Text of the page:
Design

Seeing the Same Color Everywhere? It May Be the Next Pantone

Pantone's Color of the Year doesn't only set the trends, it's influenced by them too

Have you ever noticed how certain colors start appearing with increasing regularity? Maybe you start seeing coral appearing in fashion, next in makeup, and then on walls, phones, furniture, films, and posters. And then a year or two later, it becomes Color of the Year, as chosen by the global authority on color, Pantone.

Every December, the design world holds its breath as the Pantone Color Institute gets ready to announce the Color of the Year. So how do they select it?

Images: courtesy Pantone.

The color should be a reflection of the global mood. For example, Pantone (unusually) picked two colors for 2021: Illuminating Yellow and Ultimate Gray. The two together were meant to symbolize strength and optimism during difficult times.

But Pantone’s yearly selection is also based on extensive research into colors that have begun cropping up in daily life. You can find out more about how Pantone selects Color of the Year here.

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Sephora and other brands use Color of the Year as a marketing tool. Photo credit: @pantone via Instagram.

In an attempt to be “on-trend,” many brands use Pantone Color of the Year as a marketing tool, like makeup brand Sephora and tea brand Tealeaves, for example. But let's have a look at the times when brands, designers, filmmakers, and creators in general, were ahead of the trend and may have influenced Pantone’s color selection.

By looking at certain colors that have begun popping up over the past few years, you may even be able to guess next year’s Pantone.

2013: Emerald Green

Back in 2013, Pantone said that Emerald Green “enhances our sense of well-being” and promotes “balance and harmony”. They also noted that the color is perceived as “sophisticated and luxurious.”

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Pantone's 2013 Color of the Year, Emerald Green. Image credit: @pantone via Instagram.

So sophisticated and luxurious, that it appeared draped over four of Hollywood’s creme-de-la-creme during the 2011 Golden Globes ceremony: Angelina Jolie, Catherine Zeta-Jones, Mila Kunis, and Elizabeth Moss.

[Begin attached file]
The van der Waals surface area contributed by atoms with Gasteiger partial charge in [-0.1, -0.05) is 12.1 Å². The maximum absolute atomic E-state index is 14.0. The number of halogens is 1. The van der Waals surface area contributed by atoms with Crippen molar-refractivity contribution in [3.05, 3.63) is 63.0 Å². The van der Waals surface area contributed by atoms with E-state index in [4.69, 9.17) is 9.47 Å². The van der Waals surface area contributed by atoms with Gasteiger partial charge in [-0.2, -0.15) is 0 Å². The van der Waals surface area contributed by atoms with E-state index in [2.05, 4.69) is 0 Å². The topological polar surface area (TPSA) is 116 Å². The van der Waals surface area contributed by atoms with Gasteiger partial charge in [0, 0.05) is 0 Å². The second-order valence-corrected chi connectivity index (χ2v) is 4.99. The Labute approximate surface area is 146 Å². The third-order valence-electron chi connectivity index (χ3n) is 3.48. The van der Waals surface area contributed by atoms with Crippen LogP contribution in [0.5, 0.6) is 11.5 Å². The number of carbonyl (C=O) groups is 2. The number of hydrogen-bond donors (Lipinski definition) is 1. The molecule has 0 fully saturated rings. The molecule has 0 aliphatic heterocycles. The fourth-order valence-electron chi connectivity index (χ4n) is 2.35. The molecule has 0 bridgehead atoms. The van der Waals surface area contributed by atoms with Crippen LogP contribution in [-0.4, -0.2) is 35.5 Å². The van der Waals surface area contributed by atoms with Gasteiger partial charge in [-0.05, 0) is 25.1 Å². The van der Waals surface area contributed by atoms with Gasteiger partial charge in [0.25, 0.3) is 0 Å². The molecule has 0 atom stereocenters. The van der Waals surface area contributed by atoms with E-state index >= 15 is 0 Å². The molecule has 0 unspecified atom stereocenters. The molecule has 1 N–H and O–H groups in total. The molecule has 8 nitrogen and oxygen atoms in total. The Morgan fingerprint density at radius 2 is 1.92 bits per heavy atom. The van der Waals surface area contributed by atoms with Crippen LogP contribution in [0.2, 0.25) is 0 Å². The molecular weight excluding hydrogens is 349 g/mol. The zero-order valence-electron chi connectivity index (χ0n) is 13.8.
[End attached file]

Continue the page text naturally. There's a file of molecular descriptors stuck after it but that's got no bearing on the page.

2016: Rose Quartz and Serenity

Pantone surprised the world when they picked two colors, rather than one, in 2016. This combination represents “mindfulness and well-being” in the face of a fast-paced, stress-filled world. It was around this time of course that the concepts of mindfulness and wellbeing were really gathering pace.

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A combination that represents “mindfulness and well-being”. Image credit: @pantone via Instagram.

But the quartz-y pink in particular had already been coloring the years that came before. Just look at Wes Anderson’s The Grand Budapest Hotel from 2014, the entire film bathed in a pinky glow. Drake's 2015 single "Hotline Bling" also featured the color prominently.

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Wes Anderson's 2014 film was bathed in a pinky glow. Image credit: The Grand Budapest Hotel, Fox Searchlight Pictures.
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A clip from Drake's 2015 "Hotline Bling" music video. Image credit: Vevo.

2018: Ultra Violet

“Complex and contemplative,” Ultra Violet was the color that Pantone felt best expressed 2018. The color should suggest the “intrigue of what lies ahead, and the discoveries beyond where we are now.”

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Pantone's Color of the Year in 2018, Ultra Violet. Image credit: Pantone.

And it just so happens that around that time, technology was really taking over the global conversation. Instagram and Twitch were flourishing—both of whose logos contain swathes of violet.

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The Twitch logo. Image credit: courtesy Twitch.

And let’s not forget 2016, dubbed the "year that everyone died", including a singer who we can only associate with purple: Prince. As well as creating a special shade of purple in memory of the pop icon in the summer of 2017 (Love Symbol), Pantone also hinted that Ultra Violet was in part a tribute to Prince and his late contemporaries:

"Enigmatic purples have also long been symbolic of counterculture, unconventionality, and artistic brilliance. Musical icons Prince, David Bowie, and Jimi Hendrix brought shades of Ultra Violet to the forefront of western pop culture as personal expressions of individuality."
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Pantone's 2018 color Ultra Violet was in part inspired by late pop-signer, Prince. Image: YouTube ("Purple Rain").

2021: Illuminating Yellow and Ultimate Gray

According to Pantone, the Illuminating Yellow and Ultimate Grey duo they selected to define 2021 were “practical and rock solid but at the same time warming and optimistic” and fostered “strength and positivity”.

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Image credit: @pantone via Instagram.

And if there was one mobile app that rocketed in popularity during the pandemic in 2020—so much so that it achieved a spot in the news due to staff burnout—it was the online dating app Bumble.

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Bumble's logo. Image credit: Bumble.

Has any particular color been catching your eye recently? Tell us which color you think will make Pantone Color of the Year in the comments.

You may also like:

- 6 Interesting Facts About Color Theory
- 20 Years of Pantone Color of the Year
- Design Tutorial: How to Use a Pantone Guide for Successful Printing
- Composition and Color for Creative Illustration, course by Marcos Chin

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